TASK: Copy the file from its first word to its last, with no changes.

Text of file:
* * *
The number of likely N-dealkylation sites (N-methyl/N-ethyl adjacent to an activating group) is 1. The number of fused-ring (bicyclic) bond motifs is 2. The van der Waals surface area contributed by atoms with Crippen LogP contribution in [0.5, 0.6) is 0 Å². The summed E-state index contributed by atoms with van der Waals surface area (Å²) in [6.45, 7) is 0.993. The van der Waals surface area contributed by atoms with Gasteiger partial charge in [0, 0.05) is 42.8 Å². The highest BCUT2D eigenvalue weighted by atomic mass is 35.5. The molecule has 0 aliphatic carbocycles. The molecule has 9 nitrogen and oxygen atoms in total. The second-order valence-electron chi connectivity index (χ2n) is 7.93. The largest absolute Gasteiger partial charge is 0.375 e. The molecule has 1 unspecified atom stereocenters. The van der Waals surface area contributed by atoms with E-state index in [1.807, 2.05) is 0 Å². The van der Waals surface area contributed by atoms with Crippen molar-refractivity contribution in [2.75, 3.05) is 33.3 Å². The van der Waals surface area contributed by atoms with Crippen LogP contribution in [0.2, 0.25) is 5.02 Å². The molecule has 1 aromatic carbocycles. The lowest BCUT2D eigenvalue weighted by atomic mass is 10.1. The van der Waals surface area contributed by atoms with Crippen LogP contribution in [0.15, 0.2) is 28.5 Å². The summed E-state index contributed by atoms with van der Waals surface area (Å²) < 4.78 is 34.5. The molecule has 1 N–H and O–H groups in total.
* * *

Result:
The number of likely N-dealkylation sites (N-methyl/N-ethyl adjacent to an activating group) is 1. The number of fused-ring (bicyclic) bond motifs is 2. The van der Waals surface area contributed by atoms with Crippen LogP contribution in [0.5, 0.6) is 0 Å². The summed E-state index contributed by atoms with van der Waals surface area (Å²) in [6.45, 7) is 0.993. The van der Waals surface area contributed by atoms with Gasteiger partial charge in [0, 0.05) is 42.8 Å². The highest BCUT2D eigenvalue weighted by atomic mass is 35.5. The molecule has 0 aliphatic carbocycles. The molecule has 9 nitrogen and oxygen atoms in total. The second-order valence-electron chi connectivity index (χ2n) is 7.93. The largest absolute Gasteiger partial charge is 0.375 e. The molecule has 1 unspecified atom stereocenters. The van der Waals surface area contributed by atoms with E-state index in [1.807, 2.05) is 0 Å². The van der Waals surface area contributed by atoms with Crippen molar-refractivity contribution in [2.75, 3.05) is 33.3 Å². The van der Waals surface area contributed by atoms with Crippen LogP contribution in [0.2, 0.25) is 5.02 Å². The molecule has 1 aromatic carbocycles. The lowest BCUT2D eigenvalue weighted by atomic mass is 10.1. The van der Waals surface area contributed by atoms with Crippen LogP contribution in [0.15, 0.2) is 28.5 Å². The summed E-state index contributed by atoms with van der Waals surface area (Å²) < 4.78 is 34.5. The molecule has 1 N–H and O–H groups in total.